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The Essentials

Skills needed to become an audiobook reader and 11 top tips to prepare for an audiobook narration job

by Matthew Jacobs Morgan

I adore working on audiobooks. It offers the opportunity to play a huge range of characters stretching far beyond your usual casting, and allows for plenty of experimentation with your voice. However, in my experience, audiobooks are the most challenging form of acting work. It’s hard to become an audiobook narrator, and not just anyone can do it without the correct preparation and skillset. It requires focus beyond anything I’ve ever experienced, but challenges are what keep us on our toes, and audiobook narration can be a hugely rewarding experience.

1. Read the Book Beforehand

Reading the book you’re going to narrate seems obvious, but it cannot be stressed enough. Even if you’re given a short amount of time to prepare for the recording, it’s important to carve out time to read the book as many times as possible beforehand. If, like me, you’re a naturally slow reader, I would encourage you to learn some speed-reading techniques. There are lots of videos on YouTube and ‘how to’ articles online, and it’s an invaluable skill when preparing for an audiobook job.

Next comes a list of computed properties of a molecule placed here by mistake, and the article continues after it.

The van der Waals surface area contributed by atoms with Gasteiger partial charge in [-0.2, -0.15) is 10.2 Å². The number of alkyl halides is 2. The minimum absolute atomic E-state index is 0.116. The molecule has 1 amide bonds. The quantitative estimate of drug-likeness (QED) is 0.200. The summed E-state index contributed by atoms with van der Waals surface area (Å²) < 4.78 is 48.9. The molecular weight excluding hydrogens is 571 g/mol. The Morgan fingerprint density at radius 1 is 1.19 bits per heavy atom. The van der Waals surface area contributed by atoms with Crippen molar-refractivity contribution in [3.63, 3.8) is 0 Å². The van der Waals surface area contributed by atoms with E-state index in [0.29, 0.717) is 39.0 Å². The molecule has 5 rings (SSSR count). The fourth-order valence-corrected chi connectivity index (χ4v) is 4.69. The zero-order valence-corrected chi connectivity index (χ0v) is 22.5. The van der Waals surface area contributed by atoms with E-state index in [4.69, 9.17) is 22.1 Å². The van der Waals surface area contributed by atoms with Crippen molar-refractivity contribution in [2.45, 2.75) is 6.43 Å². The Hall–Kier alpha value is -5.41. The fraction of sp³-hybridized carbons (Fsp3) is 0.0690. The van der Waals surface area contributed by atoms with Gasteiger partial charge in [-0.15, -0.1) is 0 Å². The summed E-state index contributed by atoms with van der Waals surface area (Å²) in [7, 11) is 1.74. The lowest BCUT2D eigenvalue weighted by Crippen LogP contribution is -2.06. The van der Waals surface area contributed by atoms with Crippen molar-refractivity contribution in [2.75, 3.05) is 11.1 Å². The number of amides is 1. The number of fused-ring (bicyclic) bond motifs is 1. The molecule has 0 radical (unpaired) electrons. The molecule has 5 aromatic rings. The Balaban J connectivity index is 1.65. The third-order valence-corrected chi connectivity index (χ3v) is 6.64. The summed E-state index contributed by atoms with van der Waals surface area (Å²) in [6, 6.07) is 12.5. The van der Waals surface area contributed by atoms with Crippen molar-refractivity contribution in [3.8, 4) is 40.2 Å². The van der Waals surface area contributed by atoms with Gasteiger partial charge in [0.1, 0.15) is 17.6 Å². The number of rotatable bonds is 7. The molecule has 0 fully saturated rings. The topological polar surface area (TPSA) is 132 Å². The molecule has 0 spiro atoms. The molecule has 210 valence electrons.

2. Practise Breath Control

Practise your diaphragmatic breathing. Books aren’t usually written to be read out loud, meaning there might be some long compound sentences. These are hard to get your head around and extremely difficult to read in one breath. Also, think about tactical snatch breaths in places which don’t break up the flow of the sentence. If you have time, highlight these points throughout the book so they aren’t surprises when you get to them in the studio.

3. Differentiate the Characters

When you’re only using your voice, you’ve got to get creative when changing between characters. If it’s a chapter with heavy dialogue, it can get confusing for the listener if you’re reading all of the characters in exactly the same tone, timbre, pitch or accent. You’ll usually have a lot of freedom to create each character’s voice, but it’s important to keep these in line with the tone of the book – if it’s an intense crime drama, a cartoonish voice probably won’t suit, but if it’s a kids book, you might be completely on the money.